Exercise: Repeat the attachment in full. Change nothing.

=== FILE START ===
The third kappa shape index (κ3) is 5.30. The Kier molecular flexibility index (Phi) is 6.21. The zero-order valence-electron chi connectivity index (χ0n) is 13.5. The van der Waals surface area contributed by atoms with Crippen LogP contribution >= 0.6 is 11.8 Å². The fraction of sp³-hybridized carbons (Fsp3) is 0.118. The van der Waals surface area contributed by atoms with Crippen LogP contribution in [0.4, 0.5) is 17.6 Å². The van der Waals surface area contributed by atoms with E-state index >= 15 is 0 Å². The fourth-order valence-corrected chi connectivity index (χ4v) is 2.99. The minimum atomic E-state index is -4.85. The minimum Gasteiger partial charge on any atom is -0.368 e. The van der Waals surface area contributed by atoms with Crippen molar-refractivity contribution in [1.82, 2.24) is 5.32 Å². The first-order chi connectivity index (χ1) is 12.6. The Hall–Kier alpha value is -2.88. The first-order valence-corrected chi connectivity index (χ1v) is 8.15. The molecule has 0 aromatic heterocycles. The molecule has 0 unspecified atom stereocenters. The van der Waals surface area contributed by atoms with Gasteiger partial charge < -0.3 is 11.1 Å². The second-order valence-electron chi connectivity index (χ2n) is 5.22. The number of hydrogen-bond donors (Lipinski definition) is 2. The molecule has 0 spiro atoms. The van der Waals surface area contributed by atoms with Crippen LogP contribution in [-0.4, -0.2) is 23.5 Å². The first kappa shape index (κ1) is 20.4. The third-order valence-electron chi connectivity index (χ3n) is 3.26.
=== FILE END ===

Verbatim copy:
The third kappa shape index (κ3) is 5.30. The Kier molecular flexibility index (Phi) is 6.21. The zero-order valence-electron chi connectivity index (χ0n) is 13.5. The van der Waals surface area contributed by atoms with Crippen LogP contribution >= 0.6 is 11.8 Å². The fraction of sp³-hybridized carbons (Fsp3) is 0.118. The van der Waals surface area contributed by atoms with Crippen LogP contribution in [0.4, 0.5) is 17.6 Å². The van der Waals surface area contributed by atoms with E-state index >= 15 is 0 Å². The fourth-order valence-corrected chi connectivity index (χ4v) is 2.99. The minimum atomic E-state index is -4.85. The minimum Gasteiger partial charge on any atom is -0.368 e. The van der Waals surface area contributed by atoms with Crippen molar-refractivity contribution in [1.82, 2.24) is 5.32 Å². The first-order chi connectivity index (χ1) is 12.6. The Hall–Kier alpha value is -2.88. The first-order valence-corrected chi connectivity index (χ1v) is 8.15. The molecule has 0 aromatic heterocycles. The molecule has 0 unspecified atom stereocenters. The van der Waals surface area contributed by atoms with Gasteiger partial charge < -0.3 is 11.1 Å². The second-order valence-electron chi connectivity index (χ2n) is 5.22. The number of hydrogen-bond donors (Lipinski definition) is 2. The molecule has 0 spiro atoms. The van der Waals surface area contributed by atoms with Crippen LogP contribution in [-0.4, -0.2) is 23.5 Å². The first kappa shape index (κ1) is 20.4. The third-order valence-electron chi connectivity index (χ3n) is 3.26.